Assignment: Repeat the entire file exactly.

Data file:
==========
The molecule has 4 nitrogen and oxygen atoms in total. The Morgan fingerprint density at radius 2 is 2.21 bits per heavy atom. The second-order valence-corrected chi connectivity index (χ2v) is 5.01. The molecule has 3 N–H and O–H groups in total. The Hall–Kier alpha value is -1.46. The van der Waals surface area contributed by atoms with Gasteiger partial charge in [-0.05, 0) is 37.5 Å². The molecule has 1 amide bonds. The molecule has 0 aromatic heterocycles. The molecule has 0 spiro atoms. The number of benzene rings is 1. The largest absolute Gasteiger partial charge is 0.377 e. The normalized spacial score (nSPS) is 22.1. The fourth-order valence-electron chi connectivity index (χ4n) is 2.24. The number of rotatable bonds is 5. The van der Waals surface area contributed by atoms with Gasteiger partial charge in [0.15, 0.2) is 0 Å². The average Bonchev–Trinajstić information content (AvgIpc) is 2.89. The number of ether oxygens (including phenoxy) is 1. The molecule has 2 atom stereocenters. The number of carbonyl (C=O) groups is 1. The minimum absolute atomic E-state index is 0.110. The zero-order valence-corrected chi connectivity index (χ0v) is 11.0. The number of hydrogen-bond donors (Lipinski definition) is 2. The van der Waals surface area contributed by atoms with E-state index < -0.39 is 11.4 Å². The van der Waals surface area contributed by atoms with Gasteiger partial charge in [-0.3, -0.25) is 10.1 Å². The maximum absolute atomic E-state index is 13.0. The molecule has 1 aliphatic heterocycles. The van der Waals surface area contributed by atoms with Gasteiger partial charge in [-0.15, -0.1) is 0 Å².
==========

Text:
The molecule has 4 nitrogen and oxygen atoms in total. The Morgan fingerprint density at radius 2 is 2.21 bits per heavy atom. The second-order valence-corrected chi connectivity index (χ2v) is 5.01. The molecule has 3 N–H and O–H groups in total. The Hall–Kier alpha value is -1.46. The van der Waals surface area contributed by atoms with Gasteiger partial charge in [-0.05, 0) is 37.5 Å². The molecule has 1 amide bonds. The molecule has 0 aromatic heterocycles. The molecule has 0 spiro atoms. The number of benzene rings is 1. The largest absolute Gasteiger partial charge is 0.377 e. The normalized spacial score (nSPS) is 22.1. The fourth-order valence-electron chi connectivity index (χ4n) is 2.24. The number of rotatable bonds is 5. The van der Waals surface area contributed by atoms with Gasteiger partial charge in [0.15, 0.2) is 0 Å². The average Bonchev–Trinajstić information content (AvgIpc) is 2.89. The number of ether oxygens (including phenoxy) is 1. The molecule has 2 atom stereocenters. The number of carbonyl (C=O) groups is 1. The minimum absolute atomic E-state index is 0.110. The zero-order valence-corrected chi connectivity index (χ0v) is 11.0. The number of hydrogen-bond donors (Lipinski definition) is 2. The van der Waals surface area contributed by atoms with E-state index < -0.39 is 11.4 Å². The van der Waals surface area contributed by atoms with Gasteiger partial charge in [-0.3, -0.25) is 10.1 Å². The maximum absolute atomic E-state index is 13.0. The molecule has 1 aliphatic heterocycles. The van der Waals surface area contributed by atoms with Gasteiger partial charge in [-0.15, -0.1) is 0 Å².